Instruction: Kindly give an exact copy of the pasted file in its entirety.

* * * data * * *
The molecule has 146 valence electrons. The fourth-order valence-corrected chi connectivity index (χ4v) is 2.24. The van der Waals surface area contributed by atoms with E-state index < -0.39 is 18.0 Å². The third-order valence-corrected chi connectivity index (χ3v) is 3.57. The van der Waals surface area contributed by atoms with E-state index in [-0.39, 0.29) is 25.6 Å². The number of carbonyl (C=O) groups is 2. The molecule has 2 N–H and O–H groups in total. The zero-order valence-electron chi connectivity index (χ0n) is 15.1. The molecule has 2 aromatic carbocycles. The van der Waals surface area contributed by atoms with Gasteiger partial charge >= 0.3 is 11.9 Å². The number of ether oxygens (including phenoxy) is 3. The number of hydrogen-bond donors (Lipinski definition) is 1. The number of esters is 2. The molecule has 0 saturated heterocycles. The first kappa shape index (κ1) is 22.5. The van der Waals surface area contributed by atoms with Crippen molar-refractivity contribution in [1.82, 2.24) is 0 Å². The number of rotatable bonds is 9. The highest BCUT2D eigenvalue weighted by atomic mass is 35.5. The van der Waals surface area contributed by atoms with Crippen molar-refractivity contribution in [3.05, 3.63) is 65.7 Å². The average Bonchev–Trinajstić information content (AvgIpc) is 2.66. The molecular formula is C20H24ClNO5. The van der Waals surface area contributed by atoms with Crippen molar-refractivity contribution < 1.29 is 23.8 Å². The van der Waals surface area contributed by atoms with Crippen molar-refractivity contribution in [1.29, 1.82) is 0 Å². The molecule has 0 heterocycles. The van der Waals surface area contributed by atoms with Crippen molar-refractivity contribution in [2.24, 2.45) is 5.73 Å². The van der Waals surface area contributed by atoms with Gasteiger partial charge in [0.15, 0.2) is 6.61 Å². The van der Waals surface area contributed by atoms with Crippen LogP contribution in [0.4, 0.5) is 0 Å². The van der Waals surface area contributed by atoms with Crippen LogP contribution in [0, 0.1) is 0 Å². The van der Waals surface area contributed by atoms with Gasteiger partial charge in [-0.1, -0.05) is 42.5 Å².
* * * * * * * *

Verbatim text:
The molecule has 146 valence electrons. The fourth-order valence-corrected chi connectivity index (χ4v) is 2.24. The van der Waals surface area contributed by atoms with E-state index < -0.39 is 18.0 Å². The third-order valence-corrected chi connectivity index (χ3v) is 3.57. The van der Waals surface area contributed by atoms with E-state index in [-0.39, 0.29) is 25.6 Å². The number of carbonyl (C=O) groups is 2. The molecule has 2 N–H and O–H groups in total. The zero-order valence-electron chi connectivity index (χ0n) is 15.1. The molecule has 2 aromatic carbocycles. The van der Waals surface area contributed by atoms with Gasteiger partial charge >= 0.3 is 11.9 Å². The number of ether oxygens (including phenoxy) is 3. The number of hydrogen-bond donors (Lipinski definition) is 1. The number of esters is 2. The molecule has 0 saturated heterocycles. The first kappa shape index (κ1) is 22.5. The van der Waals surface area contributed by atoms with Crippen molar-refractivity contribution in [1.82, 2.24) is 0 Å². The number of rotatable bonds is 9. The highest BCUT2D eigenvalue weighted by atomic mass is 35.5. The van der Waals surface area contributed by atoms with Crippen molar-refractivity contribution in [3.05, 3.63) is 65.7 Å². The average Bonchev–Trinajstić information content (AvgIpc) is 2.66. The molecular formula is C20H24ClNO5. The van der Waals surface area contributed by atoms with Crippen molar-refractivity contribution < 1.29 is 23.8 Å². The van der Waals surface area contributed by atoms with Crippen molar-refractivity contribution in [1.29, 1.82) is 0 Å². The molecule has 0 heterocycles. The van der Waals surface area contributed by atoms with Crippen molar-refractivity contribution in [2.24, 2.45) is 5.73 Å². The van der Waals surface area contributed by atoms with Gasteiger partial charge in [0.15, 0.2) is 6.61 Å². The van der Waals surface area contributed by atoms with Crippen LogP contribution in [0.4, 0.5) is 0 Å². The van der Waals surface area contributed by atoms with Crippen LogP contribution in [0, 0.1) is 0 Å². The van der Waals surface area contributed by atoms with Gasteiger partial charge in [-0.1, -0.05) is 42.5 Å².